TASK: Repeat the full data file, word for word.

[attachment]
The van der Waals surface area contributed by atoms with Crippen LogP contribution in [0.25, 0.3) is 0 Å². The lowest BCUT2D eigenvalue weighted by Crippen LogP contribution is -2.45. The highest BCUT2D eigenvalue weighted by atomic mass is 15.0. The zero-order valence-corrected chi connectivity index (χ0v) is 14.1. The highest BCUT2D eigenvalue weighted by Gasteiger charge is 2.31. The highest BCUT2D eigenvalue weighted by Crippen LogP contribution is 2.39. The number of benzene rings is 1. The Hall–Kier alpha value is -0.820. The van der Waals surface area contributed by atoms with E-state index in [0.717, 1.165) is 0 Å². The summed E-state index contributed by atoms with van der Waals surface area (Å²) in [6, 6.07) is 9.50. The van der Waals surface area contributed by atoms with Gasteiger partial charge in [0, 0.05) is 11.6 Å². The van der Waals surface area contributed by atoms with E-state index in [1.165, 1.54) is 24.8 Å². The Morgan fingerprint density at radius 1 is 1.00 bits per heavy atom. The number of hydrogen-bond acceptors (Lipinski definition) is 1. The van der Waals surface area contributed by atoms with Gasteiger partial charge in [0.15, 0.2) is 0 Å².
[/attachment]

The van der Waals surface area contributed by atoms with Crippen LogP contribution in [0.25, 0.3) is 0 Å². The lowest BCUT2D eigenvalue weighted by Crippen LogP contribution is -2.45. The highest BCUT2D eigenvalue weighted by atomic mass is 15.0. The zero-order valence-corrected chi connectivity index (χ0v) is 14.1. The highest BCUT2D eigenvalue weighted by Gasteiger charge is 2.31. The highest BCUT2D eigenvalue weighted by Crippen LogP contribution is 2.39. The number of benzene rings is 1. The Hall–Kier alpha value is -0.820. The van der Waals surface area contributed by atoms with E-state index in [0.717, 1.165) is 0 Å². The summed E-state index contributed by atoms with van der Waals surface area (Å²) in [6, 6.07) is 9.50. The van der Waals surface area contributed by atoms with Gasteiger partial charge in [0, 0.05) is 11.6 Å². The van der Waals surface area contributed by atoms with E-state index in [1.165, 1.54) is 24.8 Å². The Morgan fingerprint density at radius 1 is 1.00 bits per heavy atom. The number of hydrogen-bond acceptors (Lipinski definition) is 1. The van der Waals surface area contributed by atoms with Gasteiger partial charge in [0.15, 0.2) is 0 Å².